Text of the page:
Tony, David Torn and Alan White

Total Music: Several of the tracks are almost industrial, possibly amongst the heaviest you have ever done, was the music creation an organic process (built around riffs and/or ideas) or did you sit and write in a more conventional way?

Tony: “Not much about this album was conventional. Most tracks started off with Alan's drumming - unleashed, no click or time signature or grid. Then Scott did some assembling of the mountain of drumming, and I played multiple bass and Stick tracks over the drums - then more compiling, and David's turn to react. Kind of like jamming with a time lag between players”

Total Music: You're probably bored to death with this question but we have to ask, what is the current state of play with King Crimson?

Tony: “Not bored, but I do get asked a lot. Robert Fripp (our leader) isn't calling for us to record or go on tour in the near future. That doesn't mean we won't do it again, and I really hope we do, but this isn't the time - so each of us in the band is keeping busy doing music we love to play, but with one ear open to hear whether there will be a plan one of these years to go out again with Crimson.”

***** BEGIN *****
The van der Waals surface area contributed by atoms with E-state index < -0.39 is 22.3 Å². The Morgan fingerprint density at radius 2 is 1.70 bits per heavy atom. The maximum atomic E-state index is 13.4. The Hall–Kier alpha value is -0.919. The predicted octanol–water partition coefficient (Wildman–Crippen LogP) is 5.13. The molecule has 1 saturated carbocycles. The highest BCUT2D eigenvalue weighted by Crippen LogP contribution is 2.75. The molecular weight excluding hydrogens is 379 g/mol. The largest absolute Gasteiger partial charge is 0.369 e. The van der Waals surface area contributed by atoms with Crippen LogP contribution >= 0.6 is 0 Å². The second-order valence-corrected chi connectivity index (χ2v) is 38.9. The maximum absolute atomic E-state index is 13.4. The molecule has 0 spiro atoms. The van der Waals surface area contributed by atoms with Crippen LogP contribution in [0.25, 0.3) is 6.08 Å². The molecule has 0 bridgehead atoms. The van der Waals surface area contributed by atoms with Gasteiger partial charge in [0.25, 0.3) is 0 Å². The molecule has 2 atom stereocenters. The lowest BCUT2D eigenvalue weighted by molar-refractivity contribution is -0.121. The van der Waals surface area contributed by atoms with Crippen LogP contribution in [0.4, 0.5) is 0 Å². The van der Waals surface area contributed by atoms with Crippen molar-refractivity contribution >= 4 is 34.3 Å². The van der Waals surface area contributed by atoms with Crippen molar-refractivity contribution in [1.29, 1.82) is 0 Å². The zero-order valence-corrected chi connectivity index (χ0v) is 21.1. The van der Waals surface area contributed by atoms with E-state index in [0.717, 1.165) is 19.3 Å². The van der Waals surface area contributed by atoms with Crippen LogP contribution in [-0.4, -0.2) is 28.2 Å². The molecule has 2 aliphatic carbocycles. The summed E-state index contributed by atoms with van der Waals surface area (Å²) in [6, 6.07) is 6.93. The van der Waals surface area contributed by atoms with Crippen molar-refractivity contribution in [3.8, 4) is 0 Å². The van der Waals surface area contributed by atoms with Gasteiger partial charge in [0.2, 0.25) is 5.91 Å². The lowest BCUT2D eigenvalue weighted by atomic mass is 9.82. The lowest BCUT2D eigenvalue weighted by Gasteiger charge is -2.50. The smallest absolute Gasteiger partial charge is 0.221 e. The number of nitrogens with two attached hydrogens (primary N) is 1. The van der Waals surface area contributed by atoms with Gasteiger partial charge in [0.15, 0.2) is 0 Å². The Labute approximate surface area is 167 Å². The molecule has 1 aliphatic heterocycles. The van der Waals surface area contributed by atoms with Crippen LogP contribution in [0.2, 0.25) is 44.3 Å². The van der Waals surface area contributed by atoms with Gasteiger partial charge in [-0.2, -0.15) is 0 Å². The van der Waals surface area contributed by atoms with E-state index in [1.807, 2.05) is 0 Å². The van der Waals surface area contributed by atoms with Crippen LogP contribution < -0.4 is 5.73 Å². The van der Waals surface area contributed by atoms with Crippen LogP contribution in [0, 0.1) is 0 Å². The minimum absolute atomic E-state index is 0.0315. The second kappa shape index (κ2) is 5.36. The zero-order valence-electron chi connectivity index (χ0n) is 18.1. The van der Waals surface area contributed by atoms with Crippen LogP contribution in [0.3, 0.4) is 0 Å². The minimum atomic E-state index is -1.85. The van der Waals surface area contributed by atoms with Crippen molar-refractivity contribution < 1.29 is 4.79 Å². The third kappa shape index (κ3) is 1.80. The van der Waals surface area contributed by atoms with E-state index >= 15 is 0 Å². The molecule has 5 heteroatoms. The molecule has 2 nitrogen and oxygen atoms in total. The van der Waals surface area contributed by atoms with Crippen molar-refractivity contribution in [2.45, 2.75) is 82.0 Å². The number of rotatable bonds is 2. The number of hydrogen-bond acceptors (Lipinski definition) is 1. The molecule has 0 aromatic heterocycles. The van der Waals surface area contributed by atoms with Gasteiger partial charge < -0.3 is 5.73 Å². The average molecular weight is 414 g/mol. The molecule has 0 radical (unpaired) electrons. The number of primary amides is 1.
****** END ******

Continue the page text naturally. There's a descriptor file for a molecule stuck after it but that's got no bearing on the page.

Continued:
Levin Torn White is out now on Lazy Bones Recordings. For more information on this and other upcoming releases and tours go to Tony's website www.papabear.com